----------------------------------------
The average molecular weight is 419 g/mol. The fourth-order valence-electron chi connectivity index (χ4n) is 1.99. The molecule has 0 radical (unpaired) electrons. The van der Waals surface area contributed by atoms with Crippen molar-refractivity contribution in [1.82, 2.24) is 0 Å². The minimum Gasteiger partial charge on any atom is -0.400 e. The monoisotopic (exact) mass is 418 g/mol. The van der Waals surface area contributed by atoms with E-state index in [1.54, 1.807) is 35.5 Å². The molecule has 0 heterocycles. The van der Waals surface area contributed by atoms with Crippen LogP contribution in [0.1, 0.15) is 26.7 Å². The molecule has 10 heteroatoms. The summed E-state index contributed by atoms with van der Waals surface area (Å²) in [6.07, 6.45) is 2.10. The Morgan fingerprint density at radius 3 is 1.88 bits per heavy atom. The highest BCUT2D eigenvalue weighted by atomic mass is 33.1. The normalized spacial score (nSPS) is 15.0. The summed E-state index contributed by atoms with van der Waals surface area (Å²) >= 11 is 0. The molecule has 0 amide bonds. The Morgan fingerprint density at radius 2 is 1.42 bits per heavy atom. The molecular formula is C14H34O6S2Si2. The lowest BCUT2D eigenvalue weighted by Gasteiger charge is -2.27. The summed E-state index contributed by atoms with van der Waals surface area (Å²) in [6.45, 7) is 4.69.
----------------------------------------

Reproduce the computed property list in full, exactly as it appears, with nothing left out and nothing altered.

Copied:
The average molecular weight is 419 g/mol. The fourth-order valence-electron chi connectivity index (χ4n) is 1.99. The molecule has 0 radical (unpaired) electrons. The van der Waals surface area contributed by atoms with Crippen molar-refractivity contribution in [1.82, 2.24) is 0 Å². The minimum Gasteiger partial charge on any atom is -0.400 e. The monoisotopic (exact) mass is 418 g/mol. The van der Waals surface area contributed by atoms with E-state index in [1.54, 1.807) is 35.5 Å². The molecule has 0 heterocycles. The van der Waals surface area contributed by atoms with Crippen LogP contribution in [0.1, 0.15) is 26.7 Å². The molecule has 10 heteroatoms. The summed E-state index contributed by atoms with van der Waals surface area (Å²) in [6.07, 6.45) is 2.10. The Morgan fingerprint density at radius 3 is 1.88 bits per heavy atom. The highest BCUT2D eigenvalue weighted by atomic mass is 33.1. The normalized spacial score (nSPS) is 15.0. The summed E-state index contributed by atoms with van der Waals surface area (Å²) >= 11 is 0. The molecule has 0 amide bonds. The Morgan fingerprint density at radius 2 is 1.42 bits per heavy atom. The molecular formula is C14H34O6S2Si2. The lowest BCUT2D eigenvalue weighted by Gasteiger charge is -2.27. The summed E-state index contributed by atoms with van der Waals surface area (Å²) in [6.45, 7) is 4.69.